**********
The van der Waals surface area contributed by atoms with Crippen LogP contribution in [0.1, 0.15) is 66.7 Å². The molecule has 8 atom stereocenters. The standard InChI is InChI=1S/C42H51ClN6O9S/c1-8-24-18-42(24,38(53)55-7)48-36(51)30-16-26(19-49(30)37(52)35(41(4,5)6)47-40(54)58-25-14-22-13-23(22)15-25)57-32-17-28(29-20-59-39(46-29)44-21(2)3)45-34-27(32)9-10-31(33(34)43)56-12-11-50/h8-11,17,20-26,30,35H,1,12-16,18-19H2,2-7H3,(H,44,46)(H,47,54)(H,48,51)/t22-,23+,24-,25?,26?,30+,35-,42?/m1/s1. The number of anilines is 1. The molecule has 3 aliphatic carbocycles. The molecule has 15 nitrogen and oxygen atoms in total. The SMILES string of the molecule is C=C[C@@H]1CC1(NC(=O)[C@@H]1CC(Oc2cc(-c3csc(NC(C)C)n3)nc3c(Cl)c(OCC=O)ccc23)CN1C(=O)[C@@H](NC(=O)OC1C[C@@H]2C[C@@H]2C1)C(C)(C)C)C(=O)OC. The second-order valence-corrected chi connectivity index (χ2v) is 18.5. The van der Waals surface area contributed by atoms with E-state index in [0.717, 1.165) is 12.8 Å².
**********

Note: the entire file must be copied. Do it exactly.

The van der Waals surface area contributed by atoms with Crippen LogP contribution in [0.1, 0.15) is 66.7 Å². The molecule has 8 atom stereocenters. The standard InChI is InChI=1S/C42H51ClN6O9S/c1-8-24-18-42(24,38(53)55-7)48-36(51)30-16-26(19-49(30)37(52)35(41(4,5)6)47-40(54)58-25-14-22-13-23(22)15-25)57-32-17-28(29-20-59-39(46-29)44-21(2)3)45-34-27(32)9-10-31(33(34)43)56-12-11-50/h8-11,17,20-26,30,35H,1,12-16,18-19H2,2-7H3,(H,44,46)(H,47,54)(H,48,51)/t22-,23+,24-,25?,26?,30+,35-,42?/m1/s1. The number of anilines is 1. The molecule has 3 aliphatic carbocycles. The molecule has 15 nitrogen and oxygen atoms in total. The SMILES string of the molecule is C=C[C@@H]1CC1(NC(=O)[C@@H]1CC(Oc2cc(-c3csc(NC(C)C)n3)nc3c(Cl)c(OCC=O)ccc23)CN1C(=O)[C@@H](NC(=O)OC1C[C@@H]2C[C@@H]2C1)C(C)(C)C)C(=O)OC. The second-order valence-corrected chi connectivity index (χ2v) is 18.5. The van der Waals surface area contributed by atoms with E-state index in [0.717, 1.165) is 12.8 Å².